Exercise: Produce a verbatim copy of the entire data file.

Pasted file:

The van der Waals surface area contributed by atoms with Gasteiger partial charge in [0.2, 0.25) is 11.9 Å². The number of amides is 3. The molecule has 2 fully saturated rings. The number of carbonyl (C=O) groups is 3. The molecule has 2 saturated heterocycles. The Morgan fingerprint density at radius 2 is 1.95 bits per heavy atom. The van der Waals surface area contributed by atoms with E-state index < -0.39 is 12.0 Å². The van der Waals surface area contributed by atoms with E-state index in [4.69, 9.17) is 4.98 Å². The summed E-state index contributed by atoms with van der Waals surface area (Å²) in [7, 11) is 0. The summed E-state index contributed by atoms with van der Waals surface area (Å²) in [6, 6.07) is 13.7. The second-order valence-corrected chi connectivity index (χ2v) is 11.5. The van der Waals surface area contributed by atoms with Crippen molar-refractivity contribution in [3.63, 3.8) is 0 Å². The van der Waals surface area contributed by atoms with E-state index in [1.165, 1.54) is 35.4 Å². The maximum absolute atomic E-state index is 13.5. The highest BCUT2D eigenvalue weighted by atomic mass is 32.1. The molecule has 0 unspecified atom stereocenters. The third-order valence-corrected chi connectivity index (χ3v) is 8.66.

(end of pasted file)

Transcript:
The van der Waals surface area contributed by atoms with Gasteiger partial charge in [0.2, 0.25) is 11.9 Å². The number of amides is 3. The molecule has 2 fully saturated rings. The number of carbonyl (C=O) groups is 3. The molecule has 2 saturated heterocycles. The Morgan fingerprint density at radius 2 is 1.95 bits per heavy atom. The van der Waals surface area contributed by atoms with E-state index < -0.39 is 12.0 Å². The van der Waals surface area contributed by atoms with E-state index in [4.69, 9.17) is 4.98 Å². The summed E-state index contributed by atoms with van der Waals surface area (Å²) in [7, 11) is 0. The summed E-state index contributed by atoms with van der Waals surface area (Å²) in [6, 6.07) is 13.7. The second-order valence-corrected chi connectivity index (χ2v) is 11.5. The van der Waals surface area contributed by atoms with Crippen molar-refractivity contribution in [3.63, 3.8) is 0 Å². The van der Waals surface area contributed by atoms with E-state index in [1.165, 1.54) is 35.4 Å². The maximum absolute atomic E-state index is 13.5. The highest BCUT2D eigenvalue weighted by atomic mass is 32.1. The molecule has 0 unspecified atom stereocenters. The third-order valence-corrected chi connectivity index (χ3v) is 8.66.